Film

'Who Is America?' sees Sacha Baron Cohen become a troll fit for US politics

But with his one chance to hurt the US political elites, will Cohen's new comedy series hit the target?

Sacha Baron Cohen, Who Is America?

Who Is America? is not the first comedy show that attempts to hoist celebrities and politicians on their own idiocy. But Sacha Baron Cohen’s new seven-part series is the latest to employ the strategy, with the series setting its sights on modern, perhaps broken, America.

An easy target? Maybe. Yet comedy has struggled to find a way to land a blow against the political elites in the US in recent times. Cohen has form in this area. Da Ali G Show and Borat both used comedic characters to dupe real life subjects.

But the most clear precursor of Who Is America? is British series BrassEye, which gave us such hits as David Amess, a Conservative MP, going as far as to stand up in the House of Commons under the influence of Chris Morris to warn about the dangers of a “made-up drug” called Cake.

A bit of flattery, a few leading questions and away these idiots-for-hire go, high on their own self-importance

We also were treated to the strange sight of TV personality and radio DJ “Doctor” Neil Fox filming a public service announcement explaining that paedophiles have more genes in common with crabs than humans.

A bit of flattery, a few leading questions and away these idiots-for-hire go, high on their own self-importance, spouting the most fatuous nonsense imaginable.

There is little original in the method employed by Sacha Baron Cohen in Who Is America?. But what of the substance?

https://www.youtube.com/watch?v=OtOts_9rHck

The absurd title sequence and use of prosthetics to create believable right-wing conspiracy theorist-cum-journalist Billy Wayne Ruddick Jr, super-right-on PC liberal Nira Cain-N’Degocello, former prisoner and would-be artist Rick Sherman and manspreading Israeli terrorism tackler Erran Morad are nothing new.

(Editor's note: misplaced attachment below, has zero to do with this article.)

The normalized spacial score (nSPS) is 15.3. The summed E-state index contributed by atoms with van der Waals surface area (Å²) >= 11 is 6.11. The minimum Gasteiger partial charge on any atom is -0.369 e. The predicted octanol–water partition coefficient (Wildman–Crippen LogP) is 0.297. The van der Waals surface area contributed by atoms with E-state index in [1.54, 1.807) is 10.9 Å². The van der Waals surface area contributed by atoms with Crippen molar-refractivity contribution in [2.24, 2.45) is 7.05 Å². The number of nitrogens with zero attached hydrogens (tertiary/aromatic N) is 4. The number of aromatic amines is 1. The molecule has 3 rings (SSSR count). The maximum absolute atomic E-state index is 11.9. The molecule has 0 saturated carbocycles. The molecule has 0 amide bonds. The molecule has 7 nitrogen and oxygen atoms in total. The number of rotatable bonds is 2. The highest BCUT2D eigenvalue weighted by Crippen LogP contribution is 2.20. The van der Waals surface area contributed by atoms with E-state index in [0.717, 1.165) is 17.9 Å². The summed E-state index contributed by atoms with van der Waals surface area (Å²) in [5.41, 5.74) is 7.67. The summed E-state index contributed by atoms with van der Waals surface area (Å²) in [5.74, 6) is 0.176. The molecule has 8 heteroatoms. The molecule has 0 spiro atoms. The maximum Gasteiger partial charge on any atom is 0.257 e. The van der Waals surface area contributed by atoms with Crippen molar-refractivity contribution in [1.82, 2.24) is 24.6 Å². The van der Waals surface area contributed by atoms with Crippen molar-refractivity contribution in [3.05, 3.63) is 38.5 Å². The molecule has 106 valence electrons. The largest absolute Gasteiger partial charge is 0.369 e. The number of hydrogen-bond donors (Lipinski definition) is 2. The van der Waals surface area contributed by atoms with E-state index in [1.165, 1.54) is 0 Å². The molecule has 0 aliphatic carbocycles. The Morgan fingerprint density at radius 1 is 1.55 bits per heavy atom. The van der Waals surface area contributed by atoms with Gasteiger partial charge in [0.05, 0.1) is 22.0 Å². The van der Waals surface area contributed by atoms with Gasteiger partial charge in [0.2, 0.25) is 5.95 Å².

However, when it is actual Republican Congressmen talking about giving three-year-old children training to use semi-automatic weapons and NRA-associated gun rights advocate Philip Van Cleave taking part in a video to encourage young kids to shoot people – complete with guns dressed up as cuddly toys – it is truly frightening, if not entirely surprising.

The fear is that by creating fake news with real characters, Baron Cohen helps those wishing to blur the boundaries between truth and fiction

With the Saturday Night Live spoofs, in which Alec Baldwin lampoons Donald Trump, failing to land a blow either before or after his election, perhaps it was time for the not-so-new approach Cohen employs here.

Not everything he does in Who Is America? hits the mark. An art gallerist offering kind and encouraging words (and some freshly cut public hair) to Cohen’s ex-con persona, who paints in his own bodily fluids is likely to elicit more sympathy than ridicule. An obnoxious, degrading and unnecessary stunt whose target was neither famous nor dangerous.

But if each half-hour show has just one moment of magic, a set-up set piece that highlights the mania of the gun lobby, the racism of the Christian Right, or the cluelessness and lack of morals of some modern elected representatives then perhaps Cohen’s job is done.

This is a once-in-a-lifetime show. Emboldened by Trump, enjoying their moment in the spotlight, the groups Cohen targets hardest in Who Is America? were ripe for a comedic sting. But they will be on guard from now on.

And the fear is that by creating fake news with real characters, Cohen only helps those wishing to blur the boundaries between truth and fiction.

He had one shot, filming in great secrecy for the last year, with Sarah Palin among those to have been caught out. The opening episode shows promise. Here’s hoping Sacha Baron Cohen’s aim is true.

Image: Showtime

  • Who Is America? airs Monday nights on Channel 4 at 10pm, and is available via All4

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